When two men broke into a woman’s Leamington home while she was on holiday with her children the most sentimentally valuable items they stole were three ‘tooth fairy pots’.
Fortunately the treasured mementos were recovered thanks to the swift actions of two of her neighbours.
As a result, Matthew Austin and Jonathan Phazey were both arrested nearby, Warwick Crown Court has heard.
Austin, 38 and of Grove Street, Leamington, was jailed for 16 months, and Phazey, 34, of Warwick Place, Leamington, for 12 months after they had both pleaded guilty to the burglary.
Prosecutor Paul Fairley said that in October last year a woman went on holiday to Cornwall with her children, leaving her seven-bedroom detached home in Warwick New Road, Leamington, locked and secure.
Just before 10pm on October 26, one of her neighbours heard the sound of breaking glass, and looked out of his window to see two men in dark clothing in her back garden.
As he watched them, one of the two, Austin, climbed into the house through the broken window, so he immediately called the police.
By the time officers arrived, another neighbour had heard something on the drive of his home and found Austin crouching down next to his car.
Suspecting he was trying to steal it, he challenged Austin, who said he was hiding.
And when the police car pulled up the neighbour directed the officers to Austin, who ran off, but was arrested nearby.
The other neighbour pointed out Phazey, who was sitting on the doorstep of a nearby house, and he was also arrested.
Officers then searched the front gardens of nearby houses and found the property stolen from the burgled house, including a box of beauty products, three empty jewellery boxes and, the most sentimental items, three tooth fairy pots, said Mr Fairley.
When they were first interviewed, both men answered ‘no comment’ to questions put to them.
Phazey then claimed he had been walking along the road, drunk, and had simply gone through a gate and sat on the step where he was arrested - and he denied having anything to do with the burglary.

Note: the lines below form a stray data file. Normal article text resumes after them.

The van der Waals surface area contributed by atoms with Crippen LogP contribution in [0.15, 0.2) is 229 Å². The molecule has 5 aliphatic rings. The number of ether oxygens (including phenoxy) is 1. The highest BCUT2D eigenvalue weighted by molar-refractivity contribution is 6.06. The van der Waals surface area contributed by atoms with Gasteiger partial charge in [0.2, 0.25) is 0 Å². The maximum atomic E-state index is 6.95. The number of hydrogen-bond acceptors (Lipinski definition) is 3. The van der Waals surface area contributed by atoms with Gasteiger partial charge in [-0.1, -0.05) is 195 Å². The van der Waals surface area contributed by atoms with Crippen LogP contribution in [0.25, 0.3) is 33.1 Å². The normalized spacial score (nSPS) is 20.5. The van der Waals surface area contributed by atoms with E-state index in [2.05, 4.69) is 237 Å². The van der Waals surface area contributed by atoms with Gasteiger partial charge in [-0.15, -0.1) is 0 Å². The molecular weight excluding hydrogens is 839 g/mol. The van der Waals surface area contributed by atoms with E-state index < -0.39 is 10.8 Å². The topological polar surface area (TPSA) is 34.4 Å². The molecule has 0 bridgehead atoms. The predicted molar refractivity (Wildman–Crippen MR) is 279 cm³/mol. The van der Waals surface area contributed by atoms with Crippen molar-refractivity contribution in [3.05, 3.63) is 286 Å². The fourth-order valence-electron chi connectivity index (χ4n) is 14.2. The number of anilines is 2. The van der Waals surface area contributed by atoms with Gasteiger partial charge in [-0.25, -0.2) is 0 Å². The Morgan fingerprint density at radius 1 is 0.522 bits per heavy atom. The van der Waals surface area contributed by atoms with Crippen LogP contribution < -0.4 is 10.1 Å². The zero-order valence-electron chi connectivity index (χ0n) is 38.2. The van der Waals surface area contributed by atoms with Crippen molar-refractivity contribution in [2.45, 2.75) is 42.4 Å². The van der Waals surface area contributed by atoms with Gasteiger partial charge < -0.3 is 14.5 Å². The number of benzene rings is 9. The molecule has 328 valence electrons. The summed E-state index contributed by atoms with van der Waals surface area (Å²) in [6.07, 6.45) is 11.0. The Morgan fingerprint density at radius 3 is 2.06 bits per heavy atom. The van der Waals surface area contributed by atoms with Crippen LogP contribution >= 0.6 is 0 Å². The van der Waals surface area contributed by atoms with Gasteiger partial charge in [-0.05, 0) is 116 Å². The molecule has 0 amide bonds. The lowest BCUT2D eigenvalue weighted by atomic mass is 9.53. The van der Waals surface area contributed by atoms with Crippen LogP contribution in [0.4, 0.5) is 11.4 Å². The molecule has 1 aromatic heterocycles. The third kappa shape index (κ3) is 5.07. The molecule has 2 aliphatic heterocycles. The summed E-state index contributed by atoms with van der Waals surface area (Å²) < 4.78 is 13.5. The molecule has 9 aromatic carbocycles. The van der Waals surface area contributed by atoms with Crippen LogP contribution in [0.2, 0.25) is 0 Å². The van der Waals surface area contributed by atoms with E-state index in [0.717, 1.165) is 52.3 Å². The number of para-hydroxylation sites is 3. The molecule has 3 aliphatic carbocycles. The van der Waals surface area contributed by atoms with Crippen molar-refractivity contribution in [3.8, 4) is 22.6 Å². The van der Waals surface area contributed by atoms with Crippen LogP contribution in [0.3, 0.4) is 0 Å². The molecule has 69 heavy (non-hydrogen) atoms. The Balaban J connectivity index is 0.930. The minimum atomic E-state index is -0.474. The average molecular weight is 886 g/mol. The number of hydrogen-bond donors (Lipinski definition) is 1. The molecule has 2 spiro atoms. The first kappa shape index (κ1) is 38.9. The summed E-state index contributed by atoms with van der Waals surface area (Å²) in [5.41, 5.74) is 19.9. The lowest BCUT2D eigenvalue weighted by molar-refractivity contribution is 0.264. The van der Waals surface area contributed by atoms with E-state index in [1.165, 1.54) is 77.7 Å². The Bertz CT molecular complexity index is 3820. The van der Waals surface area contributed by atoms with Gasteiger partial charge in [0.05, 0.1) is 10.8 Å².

But a forensic scientist found fragments of glass from the broken window on the clothing of both men – which Austin then suggested had been ‘planted’ by the police, added Mr Fairley.
The court heard that Austin had five convictions for nine offences, and Phazey 32 convictions for 57 offences, but neither had previously been involved in a domestic burglary.
Anna Rohan, for Austin, who had forced open the woman’s locked bedroom door while in the house, said he was shocked he had broken into someone’s home, and has written a letter expressing his remorse.
She said he had been expecting some pain medication that day because he suffers pressure on his brain as a result of an assault when he was a teenager, but did not receive it.
He was homeless and staying in a hostel at the time, and had been drinking and taking opiates that day, but has now taken steps to address those problems, she added.
Nick Devine, for Phazey, conceded he had ‘a pretty awful record,’ but until the burglary he had not committed any offences since 2013.
Mr Devine commented that Phazey’s record was one which was ‘typical’ for a drug addict, with a number of convictions for shoplifting, but the burglary was ‘a step up.’
He pointed out that Phazey, who had little recollection of what happened because he had been consuming drink and drugs, had not gone into the house.
Jailing the two men, Recorder John Freeman told them: “Neighbours were alerted by breaking glass, and the police were alerted by these two very good neighbours.
“The most serious part of it, Austin, was where you broke into her bedroom with brute force.
“You, Phazey, stayed outside, but were obviously part and parcel to the burglary, but not to the entry into the bedroom.”